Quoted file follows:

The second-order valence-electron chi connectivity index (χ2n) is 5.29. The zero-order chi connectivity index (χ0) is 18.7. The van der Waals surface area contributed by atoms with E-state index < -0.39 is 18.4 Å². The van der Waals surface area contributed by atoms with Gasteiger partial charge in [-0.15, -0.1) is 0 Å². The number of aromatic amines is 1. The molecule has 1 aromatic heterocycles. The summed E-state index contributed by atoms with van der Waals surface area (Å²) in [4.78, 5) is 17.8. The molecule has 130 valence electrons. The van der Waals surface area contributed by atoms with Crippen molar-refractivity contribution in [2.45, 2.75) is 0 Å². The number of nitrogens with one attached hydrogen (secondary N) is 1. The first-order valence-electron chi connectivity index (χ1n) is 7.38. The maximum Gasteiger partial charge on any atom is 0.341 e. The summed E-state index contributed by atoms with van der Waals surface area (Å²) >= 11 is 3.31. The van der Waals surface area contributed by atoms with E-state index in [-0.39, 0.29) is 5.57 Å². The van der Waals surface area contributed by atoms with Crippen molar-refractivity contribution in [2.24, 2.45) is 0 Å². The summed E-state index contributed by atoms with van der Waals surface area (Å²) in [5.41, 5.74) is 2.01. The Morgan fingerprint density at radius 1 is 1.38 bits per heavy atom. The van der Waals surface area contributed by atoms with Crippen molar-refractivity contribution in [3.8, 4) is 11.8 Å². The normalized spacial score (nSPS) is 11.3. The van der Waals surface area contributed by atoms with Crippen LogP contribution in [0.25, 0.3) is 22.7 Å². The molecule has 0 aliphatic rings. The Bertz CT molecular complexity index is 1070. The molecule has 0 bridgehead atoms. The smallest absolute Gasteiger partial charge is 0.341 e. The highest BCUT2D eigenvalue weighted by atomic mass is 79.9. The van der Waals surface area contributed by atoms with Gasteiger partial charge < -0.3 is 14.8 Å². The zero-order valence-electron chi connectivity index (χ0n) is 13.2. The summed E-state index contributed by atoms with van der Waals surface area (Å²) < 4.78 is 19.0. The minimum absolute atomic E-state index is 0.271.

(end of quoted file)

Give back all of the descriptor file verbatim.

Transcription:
The second-order valence-electron chi connectivity index (χ2n) is 5.29. The zero-order chi connectivity index (χ0) is 18.7. The van der Waals surface area contributed by atoms with E-state index < -0.39 is 18.4 Å². The van der Waals surface area contributed by atoms with Gasteiger partial charge in [-0.15, -0.1) is 0 Å². The number of aromatic amines is 1. The molecule has 1 aromatic heterocycles. The summed E-state index contributed by atoms with van der Waals surface area (Å²) in [4.78, 5) is 17.8. The molecule has 130 valence electrons. The van der Waals surface area contributed by atoms with Crippen molar-refractivity contribution in [2.45, 2.75) is 0 Å². The number of nitrogens with one attached hydrogen (secondary N) is 1. The first-order valence-electron chi connectivity index (χ1n) is 7.38. The maximum Gasteiger partial charge on any atom is 0.341 e. The summed E-state index contributed by atoms with van der Waals surface area (Å²) >= 11 is 3.31. The van der Waals surface area contributed by atoms with E-state index in [-0.39, 0.29) is 5.57 Å². The van der Waals surface area contributed by atoms with Crippen molar-refractivity contribution in [2.24, 2.45) is 0 Å². The summed E-state index contributed by atoms with van der Waals surface area (Å²) in [5.41, 5.74) is 2.01. The Morgan fingerprint density at radius 1 is 1.38 bits per heavy atom. The van der Waals surface area contributed by atoms with Crippen molar-refractivity contribution in [3.8, 4) is 11.8 Å². The normalized spacial score (nSPS) is 11.3. The van der Waals surface area contributed by atoms with Crippen LogP contribution in [0.25, 0.3) is 22.7 Å². The molecule has 0 aliphatic rings. The Bertz CT molecular complexity index is 1070. The molecule has 0 bridgehead atoms. The smallest absolute Gasteiger partial charge is 0.341 e. The highest BCUT2D eigenvalue weighted by atomic mass is 79.9. The van der Waals surface area contributed by atoms with Gasteiger partial charge < -0.3 is 14.8 Å². The zero-order valence-electron chi connectivity index (χ0n) is 13.2. The summed E-state index contributed by atoms with van der Waals surface area (Å²) < 4.78 is 19.0. The minimum absolute atomic E-state index is 0.271.